Where is Home?
I am always in awe when someone shows me the home they grew up in, because I had 15 different places to call home by the time I was 23 years old. Home was nothing more than a temporary place to stay for an average of 1.5 years. Where is home? For the longest time, I struggled to answer the question, but I am getting close. Very close.
I am a third culture kid, someone who spends the majority of his or her transformative years in a culture that is neither one’s own nor one’s parents’, but in a third culture. My father worked for a Korean chaebol in import-export business and I grew up in Indonesia, Korea, Poland, and Vietnam, before coming to New York City for college in 2005. Looking back now, moving frequently had a big impact on me. It changed how I related to places and formed relationships. I never really settled anywhere and was always ready to leave.
My college roommates and friends found it very odd that I would never hang anything on the walls or decorate my dorm room or apartment. For me, it didn’t make sense to put time and effort into making a place feel like home, because constantly moving was the only thing I knew how to do.
I still remember the day when I couldn’t stop crying in the arms of my favorite teacher in fifth grade, because I had to change schools by the end of the school year. It felt like the end. I was devastated at the thought of never seeing my friends again and losing a sense of belonging I had only begun to develop. It was one of my saddest moments and it wasn’t the last time.
With every move, I wasn’t scared of not fitting in, but I hated saying goodbye to everyone and everything I knew. At a time before social media and cell phones, goodbyes were the end. You were never going to see them again. Every time my father made an announcement out of the blue, I knew there were no other options but to leave, whether it was to a different country, city, or school.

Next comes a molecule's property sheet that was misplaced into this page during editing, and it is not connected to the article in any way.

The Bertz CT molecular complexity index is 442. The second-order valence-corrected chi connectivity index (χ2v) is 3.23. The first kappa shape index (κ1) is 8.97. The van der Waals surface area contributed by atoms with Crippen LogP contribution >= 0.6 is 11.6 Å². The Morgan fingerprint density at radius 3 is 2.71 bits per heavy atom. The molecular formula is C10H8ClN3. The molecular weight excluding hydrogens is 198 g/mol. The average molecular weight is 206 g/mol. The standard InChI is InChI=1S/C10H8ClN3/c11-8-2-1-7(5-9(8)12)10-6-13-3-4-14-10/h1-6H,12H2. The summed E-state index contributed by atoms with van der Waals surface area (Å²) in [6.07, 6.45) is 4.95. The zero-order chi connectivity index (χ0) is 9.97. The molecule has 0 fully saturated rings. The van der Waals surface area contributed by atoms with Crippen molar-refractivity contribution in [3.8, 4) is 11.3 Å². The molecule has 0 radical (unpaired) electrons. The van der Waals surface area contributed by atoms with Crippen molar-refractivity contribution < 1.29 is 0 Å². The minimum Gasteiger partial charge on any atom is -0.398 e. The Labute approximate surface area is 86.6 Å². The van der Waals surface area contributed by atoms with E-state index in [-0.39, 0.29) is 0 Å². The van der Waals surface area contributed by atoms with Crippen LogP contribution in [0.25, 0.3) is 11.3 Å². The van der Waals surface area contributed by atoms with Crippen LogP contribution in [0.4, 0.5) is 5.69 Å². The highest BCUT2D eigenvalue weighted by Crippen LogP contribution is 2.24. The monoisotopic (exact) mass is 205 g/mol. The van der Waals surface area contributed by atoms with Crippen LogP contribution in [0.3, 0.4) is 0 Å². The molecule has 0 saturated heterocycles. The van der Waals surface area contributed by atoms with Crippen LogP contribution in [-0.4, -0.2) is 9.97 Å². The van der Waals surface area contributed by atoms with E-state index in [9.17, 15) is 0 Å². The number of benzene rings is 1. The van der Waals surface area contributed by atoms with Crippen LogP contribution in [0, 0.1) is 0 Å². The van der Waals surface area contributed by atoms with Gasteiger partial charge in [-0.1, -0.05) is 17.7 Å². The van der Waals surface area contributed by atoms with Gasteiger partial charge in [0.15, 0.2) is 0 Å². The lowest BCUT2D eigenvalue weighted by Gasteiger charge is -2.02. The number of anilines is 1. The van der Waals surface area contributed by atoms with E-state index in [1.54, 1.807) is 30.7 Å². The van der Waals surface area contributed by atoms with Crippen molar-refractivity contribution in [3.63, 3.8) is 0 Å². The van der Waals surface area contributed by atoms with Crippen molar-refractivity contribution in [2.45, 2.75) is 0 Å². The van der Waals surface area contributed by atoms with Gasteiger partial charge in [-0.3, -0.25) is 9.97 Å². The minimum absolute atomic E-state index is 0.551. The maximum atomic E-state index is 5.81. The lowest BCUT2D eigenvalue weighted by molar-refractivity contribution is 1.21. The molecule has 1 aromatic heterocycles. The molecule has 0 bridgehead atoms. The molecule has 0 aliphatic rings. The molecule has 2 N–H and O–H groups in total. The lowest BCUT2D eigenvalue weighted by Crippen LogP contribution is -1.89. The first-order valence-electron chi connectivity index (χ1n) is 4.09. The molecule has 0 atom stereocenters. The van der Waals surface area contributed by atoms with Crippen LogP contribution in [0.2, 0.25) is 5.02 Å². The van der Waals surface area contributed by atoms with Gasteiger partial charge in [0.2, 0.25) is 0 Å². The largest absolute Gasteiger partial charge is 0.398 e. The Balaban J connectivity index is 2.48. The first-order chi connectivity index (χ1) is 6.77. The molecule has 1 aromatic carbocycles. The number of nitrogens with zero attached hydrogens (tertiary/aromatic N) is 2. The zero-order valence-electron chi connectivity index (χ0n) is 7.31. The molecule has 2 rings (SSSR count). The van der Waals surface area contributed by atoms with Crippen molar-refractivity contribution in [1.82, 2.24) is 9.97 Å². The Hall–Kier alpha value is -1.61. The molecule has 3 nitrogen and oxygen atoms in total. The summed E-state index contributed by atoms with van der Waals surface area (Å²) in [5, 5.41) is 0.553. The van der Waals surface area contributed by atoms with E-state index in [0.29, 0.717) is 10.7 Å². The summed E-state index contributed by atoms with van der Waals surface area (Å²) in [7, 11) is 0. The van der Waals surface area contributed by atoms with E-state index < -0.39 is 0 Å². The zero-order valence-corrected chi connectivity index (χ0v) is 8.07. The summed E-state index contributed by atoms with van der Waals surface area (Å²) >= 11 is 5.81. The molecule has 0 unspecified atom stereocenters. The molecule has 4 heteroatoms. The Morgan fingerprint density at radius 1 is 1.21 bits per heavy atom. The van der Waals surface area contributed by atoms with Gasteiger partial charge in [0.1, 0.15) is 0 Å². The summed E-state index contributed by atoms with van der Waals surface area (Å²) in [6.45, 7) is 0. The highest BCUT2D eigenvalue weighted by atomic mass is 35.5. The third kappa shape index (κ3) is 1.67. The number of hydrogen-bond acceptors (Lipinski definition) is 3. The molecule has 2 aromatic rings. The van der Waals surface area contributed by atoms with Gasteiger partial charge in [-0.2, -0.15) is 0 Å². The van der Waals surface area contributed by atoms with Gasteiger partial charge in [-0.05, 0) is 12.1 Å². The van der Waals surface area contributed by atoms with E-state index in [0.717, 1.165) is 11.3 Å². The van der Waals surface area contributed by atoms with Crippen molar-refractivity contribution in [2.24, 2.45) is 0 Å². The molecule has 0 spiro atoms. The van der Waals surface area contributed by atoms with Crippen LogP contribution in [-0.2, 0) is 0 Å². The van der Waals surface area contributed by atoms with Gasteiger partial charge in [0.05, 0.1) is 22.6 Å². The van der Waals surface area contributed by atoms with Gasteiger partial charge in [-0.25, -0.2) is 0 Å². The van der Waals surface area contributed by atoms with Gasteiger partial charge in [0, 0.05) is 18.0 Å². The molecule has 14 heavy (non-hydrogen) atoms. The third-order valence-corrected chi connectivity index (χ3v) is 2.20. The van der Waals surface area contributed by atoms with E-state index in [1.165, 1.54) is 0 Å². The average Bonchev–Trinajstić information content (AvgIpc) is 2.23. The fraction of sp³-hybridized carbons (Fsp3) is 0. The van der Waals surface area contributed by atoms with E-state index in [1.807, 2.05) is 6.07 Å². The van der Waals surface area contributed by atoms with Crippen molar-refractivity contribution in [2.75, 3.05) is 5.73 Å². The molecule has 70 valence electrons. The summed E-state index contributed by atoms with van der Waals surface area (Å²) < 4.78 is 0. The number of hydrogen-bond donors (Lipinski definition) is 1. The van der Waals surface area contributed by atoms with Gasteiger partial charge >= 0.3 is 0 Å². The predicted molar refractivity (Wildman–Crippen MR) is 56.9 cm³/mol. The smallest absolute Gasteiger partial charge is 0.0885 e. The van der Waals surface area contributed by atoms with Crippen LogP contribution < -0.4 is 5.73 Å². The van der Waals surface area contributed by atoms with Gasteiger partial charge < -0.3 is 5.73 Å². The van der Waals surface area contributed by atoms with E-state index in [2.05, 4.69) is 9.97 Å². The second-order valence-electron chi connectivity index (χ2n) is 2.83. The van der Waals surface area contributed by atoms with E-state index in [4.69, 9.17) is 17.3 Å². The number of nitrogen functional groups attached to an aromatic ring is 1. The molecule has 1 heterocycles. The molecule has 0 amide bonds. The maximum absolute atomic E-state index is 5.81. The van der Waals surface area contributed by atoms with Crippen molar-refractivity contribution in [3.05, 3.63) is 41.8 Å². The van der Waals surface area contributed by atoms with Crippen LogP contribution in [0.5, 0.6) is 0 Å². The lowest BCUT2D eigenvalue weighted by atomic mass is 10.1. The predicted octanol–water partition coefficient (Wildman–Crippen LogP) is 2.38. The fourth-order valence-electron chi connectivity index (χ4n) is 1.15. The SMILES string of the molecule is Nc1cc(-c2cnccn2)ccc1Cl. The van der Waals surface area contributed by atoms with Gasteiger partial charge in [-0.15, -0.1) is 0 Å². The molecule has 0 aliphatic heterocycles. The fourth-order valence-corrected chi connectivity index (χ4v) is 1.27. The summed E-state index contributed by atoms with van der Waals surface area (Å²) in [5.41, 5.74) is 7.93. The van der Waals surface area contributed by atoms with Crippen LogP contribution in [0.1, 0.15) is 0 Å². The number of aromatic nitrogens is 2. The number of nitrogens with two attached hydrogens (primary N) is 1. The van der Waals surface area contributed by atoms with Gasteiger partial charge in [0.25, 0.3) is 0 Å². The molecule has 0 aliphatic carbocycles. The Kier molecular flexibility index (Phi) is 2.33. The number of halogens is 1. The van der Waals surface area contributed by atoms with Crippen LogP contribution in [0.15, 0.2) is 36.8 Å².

You’d think that things would get easier with practice, but that wasn’t the case for moving. Every time I heard the announcement, it felt as if the ground I was standing on was crumbling, only to be replaced by a big void I did not know how to mourn. It is not the worst of tragedies like fire, earthquakes, and war, but for the little kid I was back then, it felt like a tornado had wiped clean all I had ever known. As this pattern continued, I became numb and reluctantly accepting of goodbyes, because there was nothing I could do.
During the last decade, I was on a mission to find my home. I travelled everywhere in the hopes of finding a city or a country that felt like home, but I couldn’t find it. It didn’t exist. I also looked for boys and men who could make me feel at home, but that would make me a hermit crab invading their homes, which is not what I strive to be. I couldn’t find home because I was looking in all the wrong places and I believed that homes had to be found until last year.
On a hot summer day last year, I was in Rockaway waiting to catch a shuttle bus to the beach and saw an osprey’s nest built atop a decrepit house. The bird had built its home, twig by twig, on top of a house that was disintegrating into thin air. Despite its broken foundations, it was a real home. It clicked then that I could build a home. If the bird could do it, I could do it, too.
This past weekend, I thought long and hard about why I was still telling my friends about leaving New York. Did I really want to leave? After spending almost 14 years here, there is nowhere else that feels more like home, yet I still couldn’t get myself to call it home. Why?
I came to a realization that there is a part of me terrified of losing my home all over again, and the stakes were so much higher this time. I love New York. I love New York for all the reasons it is loved, but also for taking me for who I am and letting me make my own decisions about staying, leaving, and just being, for the very first time.
In a convoluted way, I believed that if I never called this place home, if I told everyone that I might not be here next year, if I pretended that I didn’t care, I couldn’t get hurt. I didn’t want to lose it again like the time in fifth grade.
I am so scared, but I also want to see past the fear. Birds build new nests every year and we rebuild after natural and men-made disasters. I have to hold on with hope, and believe that homes can be built over and over again, no matter what.